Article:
Given that this is the case, the majority of the work involved in taking a static design live is more in the realm of rebuilding than slicing. Instead of slicing that glossy button and serving it up as an image, I’ll use CSS to rebuilt it from scratch. This process is repeated throughout the whole of the site, often with images used primarily for actual content rather than design (though there’s still plenty you can/shouldn’t do with pure CSS).

Designing In The Browser

The question that no doubt comes to the mind of many web design newbies as they read about this process is of course, “Isn’t this all a bit repetitive?” First you design and build a site in Photoshop, Illustrator, Fireworks (yes, I remember that Fireworks is great for web content so don’t yell at me in the comments) or any other layout tool of choice, then you basically start over in the browser and rebuild what you just created using code instead of images wherever possible.

The answer is a resounding “yes.” The result is a movement of folks that encourage moving the design process right to the browser. Start in code, finish in code, use Photoshop only when you need to create an image and virtually eliminate all this repetitive nonsense.

I’m all for this process. It’s super lean and really streamlines your workflow. Unfortunately, it’s not always easy to get the creative side of your brain to produce your best work utilizing this method. Sarah Parmenter recently addressed this problem in her post, “I can’t design in the browser” in which she reveals the “guilty secret” that even though Photoshop isn’t a good way to display the kind of dynamic and responsive web content that clients need today, it does foster more creativity than going straight to HTML and CSS.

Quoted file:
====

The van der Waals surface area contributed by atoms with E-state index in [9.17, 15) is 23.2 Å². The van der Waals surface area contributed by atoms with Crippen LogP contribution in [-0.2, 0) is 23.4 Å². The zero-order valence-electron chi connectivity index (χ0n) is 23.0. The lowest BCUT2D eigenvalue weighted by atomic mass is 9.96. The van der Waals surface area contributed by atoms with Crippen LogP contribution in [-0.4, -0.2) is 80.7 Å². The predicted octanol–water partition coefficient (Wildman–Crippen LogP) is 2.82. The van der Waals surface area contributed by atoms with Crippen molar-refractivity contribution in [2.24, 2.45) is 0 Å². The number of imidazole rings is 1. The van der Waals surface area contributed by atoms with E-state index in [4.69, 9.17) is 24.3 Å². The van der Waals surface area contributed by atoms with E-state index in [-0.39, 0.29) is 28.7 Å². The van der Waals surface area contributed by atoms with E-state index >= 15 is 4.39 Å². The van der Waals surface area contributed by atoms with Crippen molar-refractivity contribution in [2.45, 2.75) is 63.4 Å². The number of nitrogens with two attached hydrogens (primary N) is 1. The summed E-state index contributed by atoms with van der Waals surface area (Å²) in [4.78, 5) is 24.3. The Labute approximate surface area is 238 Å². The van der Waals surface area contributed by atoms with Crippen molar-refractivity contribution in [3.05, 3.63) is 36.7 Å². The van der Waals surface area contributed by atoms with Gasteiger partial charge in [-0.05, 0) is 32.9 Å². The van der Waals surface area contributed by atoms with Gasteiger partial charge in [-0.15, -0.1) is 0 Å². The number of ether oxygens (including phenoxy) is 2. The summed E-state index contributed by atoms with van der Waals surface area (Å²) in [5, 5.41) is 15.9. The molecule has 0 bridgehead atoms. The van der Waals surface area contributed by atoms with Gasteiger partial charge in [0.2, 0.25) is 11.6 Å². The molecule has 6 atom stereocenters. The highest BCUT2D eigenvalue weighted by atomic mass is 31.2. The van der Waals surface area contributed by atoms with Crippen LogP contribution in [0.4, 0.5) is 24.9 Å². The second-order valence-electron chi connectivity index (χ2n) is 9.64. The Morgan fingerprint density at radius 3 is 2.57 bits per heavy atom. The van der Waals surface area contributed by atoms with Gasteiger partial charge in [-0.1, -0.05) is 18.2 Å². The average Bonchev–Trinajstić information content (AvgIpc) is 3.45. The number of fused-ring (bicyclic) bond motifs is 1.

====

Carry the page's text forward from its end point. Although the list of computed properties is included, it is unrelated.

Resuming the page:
How Do You Design Websites?

This post represents a long answer to what seemed to be a simple question. However, under that question is something that we’re all struggling with lately, from beginners to professionals: What’s the best process for designing a website? Should the creative design process be distinct from the coding process or should they be one and the same? Should we build mockups in a layout application and then slice them up for the browser or is there a better way? Is Fireworks really the answer or is there still a missing solution?

I want to hear your thoughts on this. What does your current workflow look like, from beginning to end? Where do you begin the design process and how does that flow through to a live website? What tools do you find invaluable along the way? What would your ideal web design tool be like?